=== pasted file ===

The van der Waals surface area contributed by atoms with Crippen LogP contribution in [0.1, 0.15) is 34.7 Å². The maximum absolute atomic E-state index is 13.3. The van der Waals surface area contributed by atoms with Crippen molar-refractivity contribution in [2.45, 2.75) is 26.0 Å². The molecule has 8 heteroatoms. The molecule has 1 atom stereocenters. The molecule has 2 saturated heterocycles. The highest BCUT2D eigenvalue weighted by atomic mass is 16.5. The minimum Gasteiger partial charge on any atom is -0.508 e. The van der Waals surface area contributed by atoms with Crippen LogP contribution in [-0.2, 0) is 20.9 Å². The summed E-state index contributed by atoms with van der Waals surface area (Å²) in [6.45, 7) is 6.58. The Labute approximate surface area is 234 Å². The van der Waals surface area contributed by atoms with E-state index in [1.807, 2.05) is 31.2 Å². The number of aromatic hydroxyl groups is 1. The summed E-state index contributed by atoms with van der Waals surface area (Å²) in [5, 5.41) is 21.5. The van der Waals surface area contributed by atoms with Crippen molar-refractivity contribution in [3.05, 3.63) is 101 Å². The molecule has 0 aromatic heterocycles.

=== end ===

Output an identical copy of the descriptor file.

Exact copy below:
The van der Waals surface area contributed by atoms with Crippen LogP contribution in [0.1, 0.15) is 34.7 Å². The maximum absolute atomic E-state index is 13.3. The van der Waals surface area contributed by atoms with Crippen molar-refractivity contribution in [2.45, 2.75) is 26.0 Å². The molecule has 8 heteroatoms. The molecule has 1 atom stereocenters. The molecule has 2 saturated heterocycles. The highest BCUT2D eigenvalue weighted by atomic mass is 16.5. The minimum Gasteiger partial charge on any atom is -0.508 e. The van der Waals surface area contributed by atoms with Crippen LogP contribution in [-0.2, 0) is 20.9 Å². The summed E-state index contributed by atoms with van der Waals surface area (Å²) in [6.45, 7) is 6.58. The Labute approximate surface area is 234 Å². The van der Waals surface area contributed by atoms with E-state index in [1.807, 2.05) is 31.2 Å². The number of aromatic hydroxyl groups is 1. The summed E-state index contributed by atoms with van der Waals surface area (Å²) in [5, 5.41) is 21.5. The van der Waals surface area contributed by atoms with Crippen molar-refractivity contribution in [3.05, 3.63) is 101 Å². The molecule has 0 aromatic heterocycles.